Given the nature and scope of the changes introduced in 2006–2007, risk management was a key priority during the reporting year both in the strategic direction and the operations of the organization. Although SWC has sufficient control mechanisms to manage inherent risks, it is recognized that the organization must develop an integrated risk management strategy. Development of a corporate risk profile is therefore planned for 2008–2009.

  • The requests by the Standing Committee, while providing opportunities, were viewed as a potential risk, given the demand on SWC to mobilize a significant proportion of its human resources to monitor proceedings, prepare for appearances, and respond to enquiries, which had the potential to affect SWC efforts in priority areas. The mitigation strategy to meet associated risks was the effective coordination of SWC efforts related to the Committee while responding to the Committee’s requests to the fullest extent possible. As a result, Committee members are more aware of SWC’s resources, the organization’s outcomes, and the work being done throughout the Government of Canada and around the world on gender budgets. This increased awareness has had some influence on the decisions taken by the Committee.
  • In 2007–2008, SWC received 57 requests for access to Information compared to 38 in the previous year. With the increased number of ATIP requests, the complexity of issues to be addressed, and the lack of human resources to manage the workload, SWC identified a potential risk to its ability to meet its legislative obligations under the Access to Information Act and, subsequently, public complaints with regard to access to information. As a mitigation strategy, senior management committed to reviewing staffing requirements for this function as a priority and took measures to increase ATIP staff by one full-time equivalent (FTE) to deal with the increased workload, to engage a contractor at the management level to assist in streamlining processes, and to enhance the application of specialized software.
  • In implementing the two new funding components, SWC made considerable efforts to ensure efficient delivery of the WP. The success in this regard was evident in the WCF, with a 69 per cent increase in funding uptake. In contrast, the delivery of the WPF was challenging because of the time it took for groups to realize the potential of this component and because of the complex and lengthy process of building partnerships through collaborative projects. SWC is taking action to enhance the delivery of this funding component in 2008–2009.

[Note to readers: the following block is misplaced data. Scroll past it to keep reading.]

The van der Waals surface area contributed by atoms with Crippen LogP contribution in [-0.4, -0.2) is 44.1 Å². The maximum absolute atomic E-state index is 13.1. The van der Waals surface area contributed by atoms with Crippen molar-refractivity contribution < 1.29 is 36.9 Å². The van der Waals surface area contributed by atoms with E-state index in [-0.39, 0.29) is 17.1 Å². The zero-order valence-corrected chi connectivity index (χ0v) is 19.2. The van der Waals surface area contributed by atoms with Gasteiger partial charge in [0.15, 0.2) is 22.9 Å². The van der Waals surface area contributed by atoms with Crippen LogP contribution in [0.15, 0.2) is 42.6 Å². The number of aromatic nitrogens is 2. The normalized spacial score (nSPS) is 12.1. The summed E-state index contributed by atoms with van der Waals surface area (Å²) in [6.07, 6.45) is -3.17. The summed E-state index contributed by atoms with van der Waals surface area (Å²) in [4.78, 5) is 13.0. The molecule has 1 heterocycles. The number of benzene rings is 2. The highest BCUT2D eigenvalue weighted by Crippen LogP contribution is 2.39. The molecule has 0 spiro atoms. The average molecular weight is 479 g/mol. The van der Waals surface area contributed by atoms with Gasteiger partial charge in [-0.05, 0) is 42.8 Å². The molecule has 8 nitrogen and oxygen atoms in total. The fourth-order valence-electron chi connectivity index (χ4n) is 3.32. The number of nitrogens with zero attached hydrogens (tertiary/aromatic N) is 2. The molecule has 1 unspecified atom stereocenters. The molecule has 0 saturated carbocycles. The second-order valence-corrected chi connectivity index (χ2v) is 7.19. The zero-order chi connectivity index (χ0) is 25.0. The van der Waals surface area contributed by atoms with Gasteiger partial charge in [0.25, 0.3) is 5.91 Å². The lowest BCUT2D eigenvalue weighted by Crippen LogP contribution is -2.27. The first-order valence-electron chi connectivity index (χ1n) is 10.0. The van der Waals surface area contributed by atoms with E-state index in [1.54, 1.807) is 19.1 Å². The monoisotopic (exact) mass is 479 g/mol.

Departmental Priorities

In 2007–2008, SWC identified four program and corporate priorities to help achieve the expected results, to facilitate progress toward the strategic outcome, and to enhance organizational performance. To implement these priorities effectively, SWC took various measures, including adapting new approaches, streamlining existing systems, investing strategically, enhancing processes, and building staff capacity.

Program Priorities

In implementing its first program priority (strengthening accountability in the federal government for gender-based analysis and for the full participation of women in Canadian society), SWC made strategic interventions by way of capacity building, policy advice, and assistance to federal institutions. As a result, there is an increased response to SWC efforts to strengthen federal accountability for GBA, leading toward the integration of gender considerations in public policies and programs.

The second priority (focus the Women’s Program on funding projects that will advance the full participation of women in Canadian society) was implemented by instituting key changes to the funding program, including the use of calls for proposals, proactive outreach to potential funding recipients, and an enhanced and standard review process. These changes, among others, facilitated a greater focus on projects that demonstrate results that have a direct impact on women so that they are equipped to become full participants in society.

Corporate Priorities

In response to the Management Accountability Framework assessment (2006), SWC also identified two corporate priorities. To implement the first corporate priority, (i.e., development and implementation of Values and Ethics Framework), the SWC Executive Committee endorsed an action plan that involves the development of an organizational code of conduct which is in compliance with the Public Servants Disclosure Protection Act. A corporate-wide process was launched during the reporting year to engage staff in defining departmental values. At the same time, discussions have begun to explore the augmentation of existing support structures and recourse mechanisms available to staff, through a Memorandum of Understanding with Canadian Heritage and other measures, as appropriate.

To implement the second priority (review and improvement of SWC Authorities and enhancing understanding of the Parliamentary supply processes), internal controls in financial systems were implemented to segregate the different departmental authorities, training was offered to management, and key positions were filled with staff that brought the expertise required in this area. As a result, there is increased awareness within the organization of the Parliamentary supply process and the associated requirements, and an improved review process and appropriate use of the legal authorities bestowed on the organization.